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USCIS Tests the Waters for Naturalization Exam Updates

Posted by Hugo Valverde | Jan 18, 2023 | 0 Comments

Photo by Sora Shimazaki

If you had to guess, what percentage of those applying would you say pass the naturalization test every year?

And for fun, what percentage of natural-born Americans would you guess would be able to pass the U.S. naturalization test?

A typical USCIS interview for citizenship includes an English exam comprised of verbal, reading, and writing tests, as well as 10 civics questions chosen from a pool of 100 questions.

To pass the U.S. naturalization test, applicants have to know facts such as how many justices are on the Supreme Court (9), what year the Constitution was ratified (1778), and what states were part of the original 13. Only about 1 in 3 Americans could pass the citizenship test.

The number is quite a bit higher for naturalization applicants, 89.5% passed the U.S. naturalization test the first time in fiscal year 2021, but that still leaves almost 11% of people who have lived in the United States the required amount of time and still are not able to naturalize.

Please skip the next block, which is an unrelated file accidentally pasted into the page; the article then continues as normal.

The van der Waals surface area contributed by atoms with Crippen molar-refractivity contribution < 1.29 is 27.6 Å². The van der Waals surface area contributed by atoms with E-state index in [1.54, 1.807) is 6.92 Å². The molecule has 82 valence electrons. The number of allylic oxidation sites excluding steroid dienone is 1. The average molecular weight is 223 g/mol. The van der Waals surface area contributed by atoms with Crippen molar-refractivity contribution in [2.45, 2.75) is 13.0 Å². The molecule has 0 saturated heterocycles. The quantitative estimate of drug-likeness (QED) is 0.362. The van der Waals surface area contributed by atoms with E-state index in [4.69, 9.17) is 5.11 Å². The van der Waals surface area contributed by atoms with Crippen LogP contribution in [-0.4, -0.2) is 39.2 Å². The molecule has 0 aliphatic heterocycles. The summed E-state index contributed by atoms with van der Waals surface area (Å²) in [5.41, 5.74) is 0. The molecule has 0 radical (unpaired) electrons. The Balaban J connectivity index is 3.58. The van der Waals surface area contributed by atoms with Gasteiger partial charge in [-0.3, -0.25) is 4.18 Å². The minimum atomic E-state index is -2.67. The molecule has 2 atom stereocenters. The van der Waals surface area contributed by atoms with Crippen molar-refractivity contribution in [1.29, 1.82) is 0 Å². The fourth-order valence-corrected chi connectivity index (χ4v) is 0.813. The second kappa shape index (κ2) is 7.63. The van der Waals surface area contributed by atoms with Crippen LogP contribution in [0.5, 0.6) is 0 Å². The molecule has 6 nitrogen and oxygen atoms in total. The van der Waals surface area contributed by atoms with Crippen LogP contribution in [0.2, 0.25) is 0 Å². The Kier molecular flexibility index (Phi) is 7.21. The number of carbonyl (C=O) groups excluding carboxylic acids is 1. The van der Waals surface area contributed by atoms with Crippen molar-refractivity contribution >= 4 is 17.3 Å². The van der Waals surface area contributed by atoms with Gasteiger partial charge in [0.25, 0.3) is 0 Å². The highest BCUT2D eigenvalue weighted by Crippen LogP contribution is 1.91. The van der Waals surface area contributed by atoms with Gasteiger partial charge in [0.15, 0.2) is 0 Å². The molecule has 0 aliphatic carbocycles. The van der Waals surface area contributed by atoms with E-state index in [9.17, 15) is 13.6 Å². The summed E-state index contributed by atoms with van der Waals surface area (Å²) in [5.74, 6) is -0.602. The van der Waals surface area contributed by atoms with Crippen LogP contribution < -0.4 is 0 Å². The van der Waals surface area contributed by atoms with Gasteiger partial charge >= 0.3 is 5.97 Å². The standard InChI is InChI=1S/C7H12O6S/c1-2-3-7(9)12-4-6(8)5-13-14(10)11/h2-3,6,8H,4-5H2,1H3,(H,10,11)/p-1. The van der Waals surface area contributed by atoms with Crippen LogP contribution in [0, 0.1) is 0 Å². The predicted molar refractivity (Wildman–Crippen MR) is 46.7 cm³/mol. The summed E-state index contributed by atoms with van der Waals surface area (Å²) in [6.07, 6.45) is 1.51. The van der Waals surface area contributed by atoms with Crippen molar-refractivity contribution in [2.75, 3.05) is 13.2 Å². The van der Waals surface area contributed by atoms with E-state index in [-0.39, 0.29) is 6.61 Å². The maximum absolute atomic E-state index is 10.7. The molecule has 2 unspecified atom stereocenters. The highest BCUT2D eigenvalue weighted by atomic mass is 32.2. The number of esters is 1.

In 2022 USCIS revised the N-648 medical form for disability exceptions, making it easier to qualify for the strict medical certification form and essentially paving the way for some who would not formerly qualify for naturalization to apply. But there are still many who do not qualify for a medical exception and are unable to pass the English exam or civics component of the naturalization test. 

After having subject matter experts conduct a review of the naturalization test, USCIS has decided to redesign its exam, and is looking for people to participate in its trial for updates to the current naturalization test. USCIS announced that it will conduct the trial with the help of volunteer community-based organizations who work with immigrant English language learners and lawful permanent residents preparing for naturalization. USCIS will seek approximately 1,500 individuals enrolled in adult education classes to take the trial test. 

The trial is tentatively scheduled for a five-month period in 2023. USCIS welcomes all interested parties to submit written data, views, comments, and arguments on all aspects of this trial and test. You may email comments to [email protected].

If you would like help applying for citizenship please reach out to us at (757) 422-8472, or send us a message on our website. You can also schedule an appointment with one of our attorneys by clicking on this link.

About the Author

Hugo Valverde

Hugo's passion for immigration law stems from his own family's immigration experience. His father and mother came to the United States from Peru fleeing political persecution, and as he grew up, Hugo spent many summers in Peru. Hugo uses his experience growing up in an immigrant family and time a...


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